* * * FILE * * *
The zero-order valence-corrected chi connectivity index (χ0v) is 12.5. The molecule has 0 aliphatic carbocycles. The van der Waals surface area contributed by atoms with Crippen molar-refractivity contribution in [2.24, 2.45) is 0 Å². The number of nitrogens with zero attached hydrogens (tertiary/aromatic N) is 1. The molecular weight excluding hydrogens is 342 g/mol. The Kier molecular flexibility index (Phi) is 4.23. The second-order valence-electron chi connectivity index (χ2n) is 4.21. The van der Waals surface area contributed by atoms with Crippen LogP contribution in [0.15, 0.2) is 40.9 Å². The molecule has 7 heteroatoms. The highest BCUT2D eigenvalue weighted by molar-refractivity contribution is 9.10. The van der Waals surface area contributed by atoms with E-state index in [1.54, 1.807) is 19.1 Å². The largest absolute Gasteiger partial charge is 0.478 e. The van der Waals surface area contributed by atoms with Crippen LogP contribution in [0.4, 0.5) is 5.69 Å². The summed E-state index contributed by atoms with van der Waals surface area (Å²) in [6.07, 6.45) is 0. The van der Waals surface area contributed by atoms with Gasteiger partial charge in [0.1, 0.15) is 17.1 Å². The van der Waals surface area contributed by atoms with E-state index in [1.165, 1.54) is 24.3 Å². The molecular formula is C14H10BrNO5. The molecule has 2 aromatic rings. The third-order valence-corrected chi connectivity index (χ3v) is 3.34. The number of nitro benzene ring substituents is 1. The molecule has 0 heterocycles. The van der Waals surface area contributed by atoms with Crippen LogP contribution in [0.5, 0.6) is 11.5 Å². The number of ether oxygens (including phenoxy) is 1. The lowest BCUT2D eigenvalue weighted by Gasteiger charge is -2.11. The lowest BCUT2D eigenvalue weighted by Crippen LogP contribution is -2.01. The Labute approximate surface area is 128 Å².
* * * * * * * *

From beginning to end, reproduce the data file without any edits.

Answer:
The zero-order valence-corrected chi connectivity index (χ0v) is 12.5. The molecule has 0 aliphatic carbocycles. The van der Waals surface area contributed by atoms with Crippen molar-refractivity contribution in [2.24, 2.45) is 0 Å². The number of nitrogens with zero attached hydrogens (tertiary/aromatic N) is 1. The molecular weight excluding hydrogens is 342 g/mol. The Kier molecular flexibility index (Phi) is 4.23. The second-order valence-electron chi connectivity index (χ2n) is 4.21. The van der Waals surface area contributed by atoms with Crippen LogP contribution in [0.15, 0.2) is 40.9 Å². The molecule has 7 heteroatoms. The highest BCUT2D eigenvalue weighted by molar-refractivity contribution is 9.10. The van der Waals surface area contributed by atoms with E-state index in [1.54, 1.807) is 19.1 Å². The largest absolute Gasteiger partial charge is 0.478 e. The van der Waals surface area contributed by atoms with Crippen LogP contribution in [0.4, 0.5) is 5.69 Å². The summed E-state index contributed by atoms with van der Waals surface area (Å²) in [6.07, 6.45) is 0. The van der Waals surface area contributed by atoms with Gasteiger partial charge in [0.1, 0.15) is 17.1 Å². The van der Waals surface area contributed by atoms with E-state index in [1.165, 1.54) is 24.3 Å². The molecular formula is C14H10BrNO5. The molecule has 2 aromatic rings. The third-order valence-corrected chi connectivity index (χ3v) is 3.34. The number of nitro benzene ring substituents is 1. The molecule has 0 heterocycles. The van der Waals surface area contributed by atoms with Crippen LogP contribution in [0.5, 0.6) is 11.5 Å². The number of ether oxygens (including phenoxy) is 1. The lowest BCUT2D eigenvalue weighted by Gasteiger charge is -2.11. The lowest BCUT2D eigenvalue weighted by Crippen LogP contribution is -2.01. The Labute approximate surface area is 128 Å².